Some interesting facts to Green beans and Fava beans
The benefits of eating Green beans and Fava beans.
- For best results and maintaining the nutrient value steam them for 4 – 5 minutes.
- Believe it not green beans are a powerful anti-toxin food. They contain flavonoids like catechins, epicatechins, and procyanidins that detox the body.
- They provide you with an essential mineral called silicon. Important for bone health and formation of healthy connective tissue.
- Nutritional value includes: vitamin K, manganese, vitamin C, fiber, folate, vitamin B2, copper, vitamin, B1, chromium, magnesium, calcium, potassium, phosphorus, choline, vitamin A, vitamin B3, protein, omega-3 fats, iron, vitamin B6, vitamin E
- Improvement in levels of blood fats and better protection of these fats from oxygen damage has been shown to result from green bean intake, overall this improves your cardiovascular system.
- Good source of folates which are useful for cell division and DNA synthesis. Recommended for pregnant women.
- Vitamins like Niacin and Thiamine that are present in green beans help with infection prevention.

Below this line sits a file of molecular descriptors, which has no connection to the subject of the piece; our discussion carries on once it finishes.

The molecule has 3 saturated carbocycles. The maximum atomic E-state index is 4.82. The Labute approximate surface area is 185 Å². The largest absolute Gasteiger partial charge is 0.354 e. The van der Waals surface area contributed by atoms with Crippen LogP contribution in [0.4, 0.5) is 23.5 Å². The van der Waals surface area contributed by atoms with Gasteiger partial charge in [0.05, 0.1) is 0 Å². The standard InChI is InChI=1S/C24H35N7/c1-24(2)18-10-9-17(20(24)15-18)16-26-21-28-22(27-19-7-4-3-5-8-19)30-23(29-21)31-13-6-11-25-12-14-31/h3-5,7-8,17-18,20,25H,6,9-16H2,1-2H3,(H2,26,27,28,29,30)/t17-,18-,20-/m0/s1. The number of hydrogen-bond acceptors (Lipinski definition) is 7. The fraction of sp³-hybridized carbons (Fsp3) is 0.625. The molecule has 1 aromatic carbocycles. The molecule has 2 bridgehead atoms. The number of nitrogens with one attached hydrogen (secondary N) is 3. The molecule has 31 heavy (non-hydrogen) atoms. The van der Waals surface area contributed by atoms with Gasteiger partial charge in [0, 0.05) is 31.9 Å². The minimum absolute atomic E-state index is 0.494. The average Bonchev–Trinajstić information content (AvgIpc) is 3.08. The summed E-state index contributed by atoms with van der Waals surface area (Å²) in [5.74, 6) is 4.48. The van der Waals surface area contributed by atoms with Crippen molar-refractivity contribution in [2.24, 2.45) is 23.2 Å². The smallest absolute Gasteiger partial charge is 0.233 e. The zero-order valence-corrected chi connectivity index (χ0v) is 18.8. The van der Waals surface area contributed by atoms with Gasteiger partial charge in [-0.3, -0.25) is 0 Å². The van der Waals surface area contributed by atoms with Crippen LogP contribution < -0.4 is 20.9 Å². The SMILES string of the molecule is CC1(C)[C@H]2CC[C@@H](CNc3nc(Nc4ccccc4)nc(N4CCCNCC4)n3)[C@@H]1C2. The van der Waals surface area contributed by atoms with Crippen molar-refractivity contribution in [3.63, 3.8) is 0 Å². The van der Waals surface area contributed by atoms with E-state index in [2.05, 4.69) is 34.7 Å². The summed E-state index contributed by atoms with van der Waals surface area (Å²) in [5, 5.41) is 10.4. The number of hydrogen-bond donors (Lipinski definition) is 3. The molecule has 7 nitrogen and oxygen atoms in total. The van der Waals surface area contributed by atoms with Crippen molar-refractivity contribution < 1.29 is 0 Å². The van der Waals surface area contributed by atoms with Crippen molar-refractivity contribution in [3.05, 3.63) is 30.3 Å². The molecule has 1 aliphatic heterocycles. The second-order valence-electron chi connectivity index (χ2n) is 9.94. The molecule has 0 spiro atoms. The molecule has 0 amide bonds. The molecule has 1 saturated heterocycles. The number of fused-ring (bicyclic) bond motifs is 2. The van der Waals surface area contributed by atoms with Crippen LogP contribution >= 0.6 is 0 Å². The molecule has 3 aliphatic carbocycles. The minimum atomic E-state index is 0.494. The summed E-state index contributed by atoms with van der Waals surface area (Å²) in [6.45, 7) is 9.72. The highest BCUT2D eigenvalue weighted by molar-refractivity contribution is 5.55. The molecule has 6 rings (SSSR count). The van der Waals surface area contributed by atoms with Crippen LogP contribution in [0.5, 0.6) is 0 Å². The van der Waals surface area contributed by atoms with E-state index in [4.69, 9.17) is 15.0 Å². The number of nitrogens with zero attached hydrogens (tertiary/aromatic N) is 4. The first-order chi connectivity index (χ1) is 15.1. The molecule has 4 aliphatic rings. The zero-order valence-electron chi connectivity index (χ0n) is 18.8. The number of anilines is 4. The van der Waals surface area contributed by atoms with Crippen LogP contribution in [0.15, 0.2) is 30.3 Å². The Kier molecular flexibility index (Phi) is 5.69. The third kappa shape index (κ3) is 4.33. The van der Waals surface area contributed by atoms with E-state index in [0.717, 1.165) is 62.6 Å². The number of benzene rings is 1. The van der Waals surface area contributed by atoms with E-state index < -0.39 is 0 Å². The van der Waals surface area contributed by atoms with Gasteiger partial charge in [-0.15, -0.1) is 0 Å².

- Eaten raw will release more of the nutritional values in Fava beans, however they can still be cooked and retain high levels of nutrition.
- Dense with vitamins and minerals, high in protein, offering 10 g per 1/4-cup serving
- Stacked full of Folate. Folate belongs to the B family of vitamins and is vital for energy metabolism. Also supports the function of the nervous system and aids in the synthesis of DNA, RNA and red blood cells
- If your diet lacks iron, these little bad boys are packed full of it. A cup full will supply you with 30% of your RDA
- Full of Manganese. Manganese supports the function of the nervous, immune and endocrine systems and is required for the production of superoxide dismutase, an enzyme that is also a powerful antioxidant. Manganese helps prevent arthritis, osteoporosis and diabetes.
- Soluble, fiber-rich food that supports cardiovascular health. Soluble fiber is particularly effective at lowering low-density lipoprotein (LDL) cholesterol levels, commonly referred to as “bad” cholesterol.